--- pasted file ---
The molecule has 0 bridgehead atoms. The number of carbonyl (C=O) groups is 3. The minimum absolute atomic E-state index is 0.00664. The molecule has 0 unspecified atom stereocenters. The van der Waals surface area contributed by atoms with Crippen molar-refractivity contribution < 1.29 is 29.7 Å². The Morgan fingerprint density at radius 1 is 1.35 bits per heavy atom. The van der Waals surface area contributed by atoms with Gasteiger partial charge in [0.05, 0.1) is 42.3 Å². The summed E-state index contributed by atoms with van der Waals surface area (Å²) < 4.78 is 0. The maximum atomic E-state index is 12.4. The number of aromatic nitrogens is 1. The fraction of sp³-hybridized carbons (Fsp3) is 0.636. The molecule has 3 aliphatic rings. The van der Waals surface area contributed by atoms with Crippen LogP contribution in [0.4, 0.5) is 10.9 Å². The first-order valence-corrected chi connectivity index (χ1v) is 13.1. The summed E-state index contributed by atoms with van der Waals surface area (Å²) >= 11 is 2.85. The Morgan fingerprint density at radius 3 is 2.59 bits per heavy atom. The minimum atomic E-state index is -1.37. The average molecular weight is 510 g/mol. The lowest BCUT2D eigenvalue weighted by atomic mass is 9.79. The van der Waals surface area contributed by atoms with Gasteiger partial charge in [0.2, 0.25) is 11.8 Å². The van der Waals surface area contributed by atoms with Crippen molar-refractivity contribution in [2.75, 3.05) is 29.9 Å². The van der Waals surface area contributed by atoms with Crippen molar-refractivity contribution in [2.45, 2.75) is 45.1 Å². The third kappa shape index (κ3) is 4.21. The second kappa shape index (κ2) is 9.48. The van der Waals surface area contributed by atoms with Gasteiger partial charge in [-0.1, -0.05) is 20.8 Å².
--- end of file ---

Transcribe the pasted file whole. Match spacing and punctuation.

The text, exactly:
The molecule has 0 bridgehead atoms. The number of carbonyl (C=O) groups is 3. The minimum absolute atomic E-state index is 0.00664. The molecule has 0 unspecified atom stereocenters. The van der Waals surface area contributed by atoms with Crippen molar-refractivity contribution < 1.29 is 29.7 Å². The Morgan fingerprint density at radius 1 is 1.35 bits per heavy atom. The van der Waals surface area contributed by atoms with Gasteiger partial charge in [0.05, 0.1) is 42.3 Å². The summed E-state index contributed by atoms with van der Waals surface area (Å²) < 4.78 is 0. The maximum atomic E-state index is 12.4. The number of aromatic nitrogens is 1. The fraction of sp³-hybridized carbons (Fsp3) is 0.636. The molecule has 3 aliphatic rings. The van der Waals surface area contributed by atoms with Crippen LogP contribution in [0.4, 0.5) is 10.9 Å². The first-order valence-corrected chi connectivity index (χ1v) is 13.1. The summed E-state index contributed by atoms with van der Waals surface area (Å²) >= 11 is 2.85. The Morgan fingerprint density at radius 3 is 2.59 bits per heavy atom. The minimum atomic E-state index is -1.37. The average molecular weight is 510 g/mol. The lowest BCUT2D eigenvalue weighted by atomic mass is 9.79. The van der Waals surface area contributed by atoms with Gasteiger partial charge in [0.2, 0.25) is 11.8 Å². The van der Waals surface area contributed by atoms with Crippen molar-refractivity contribution in [2.75, 3.05) is 29.9 Å². The van der Waals surface area contributed by atoms with Crippen molar-refractivity contribution in [2.45, 2.75) is 45.1 Å². The third kappa shape index (κ3) is 4.21. The second kappa shape index (κ2) is 9.48. The van der Waals surface area contributed by atoms with Gasteiger partial charge in [-0.1, -0.05) is 20.8 Å².